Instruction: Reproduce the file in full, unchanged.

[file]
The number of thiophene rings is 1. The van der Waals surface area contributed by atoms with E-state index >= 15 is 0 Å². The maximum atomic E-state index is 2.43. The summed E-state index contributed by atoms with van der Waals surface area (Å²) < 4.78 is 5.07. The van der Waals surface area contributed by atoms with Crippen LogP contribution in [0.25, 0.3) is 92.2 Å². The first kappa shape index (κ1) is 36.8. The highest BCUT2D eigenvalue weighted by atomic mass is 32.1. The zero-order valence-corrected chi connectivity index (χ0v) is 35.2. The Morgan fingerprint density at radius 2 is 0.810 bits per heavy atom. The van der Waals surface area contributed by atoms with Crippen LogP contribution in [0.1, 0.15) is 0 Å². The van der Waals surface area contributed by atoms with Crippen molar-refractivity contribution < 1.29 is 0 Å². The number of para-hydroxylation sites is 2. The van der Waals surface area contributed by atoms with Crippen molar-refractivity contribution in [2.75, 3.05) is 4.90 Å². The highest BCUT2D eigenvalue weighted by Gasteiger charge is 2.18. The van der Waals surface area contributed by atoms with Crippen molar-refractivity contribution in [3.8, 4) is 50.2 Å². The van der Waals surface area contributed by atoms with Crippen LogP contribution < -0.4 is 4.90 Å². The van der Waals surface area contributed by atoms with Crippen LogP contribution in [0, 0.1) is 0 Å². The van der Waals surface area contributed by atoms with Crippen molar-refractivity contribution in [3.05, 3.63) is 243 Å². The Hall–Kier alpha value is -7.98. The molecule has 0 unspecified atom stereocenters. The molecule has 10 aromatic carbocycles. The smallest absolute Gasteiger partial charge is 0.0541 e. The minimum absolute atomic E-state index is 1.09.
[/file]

The number of thiophene rings is 1. The van der Waals surface area contributed by atoms with E-state index >= 15 is 0 Å². The maximum atomic E-state index is 2.43. The summed E-state index contributed by atoms with van der Waals surface area (Å²) < 4.78 is 5.07. The van der Waals surface area contributed by atoms with Crippen LogP contribution in [0.25, 0.3) is 92.2 Å². The first kappa shape index (κ1) is 36.8. The highest BCUT2D eigenvalue weighted by atomic mass is 32.1. The zero-order valence-corrected chi connectivity index (χ0v) is 35.2. The Morgan fingerprint density at radius 2 is 0.810 bits per heavy atom. The van der Waals surface area contributed by atoms with Crippen LogP contribution in [0.1, 0.15) is 0 Å². The van der Waals surface area contributed by atoms with Crippen molar-refractivity contribution < 1.29 is 0 Å². The number of para-hydroxylation sites is 2. The van der Waals surface area contributed by atoms with Crippen molar-refractivity contribution in [2.75, 3.05) is 4.90 Å². The highest BCUT2D eigenvalue weighted by Gasteiger charge is 2.18. The van der Waals surface area contributed by atoms with Crippen molar-refractivity contribution in [3.8, 4) is 50.2 Å². The van der Waals surface area contributed by atoms with Crippen LogP contribution < -0.4 is 4.90 Å². The van der Waals surface area contributed by atoms with Crippen LogP contribution in [0, 0.1) is 0 Å². The van der Waals surface area contributed by atoms with Crippen molar-refractivity contribution in [3.05, 3.63) is 243 Å². The Hall–Kier alpha value is -7.98. The molecule has 0 unspecified atom stereocenters. The molecule has 10 aromatic carbocycles. The smallest absolute Gasteiger partial charge is 0.0541 e. The minimum absolute atomic E-state index is 1.09.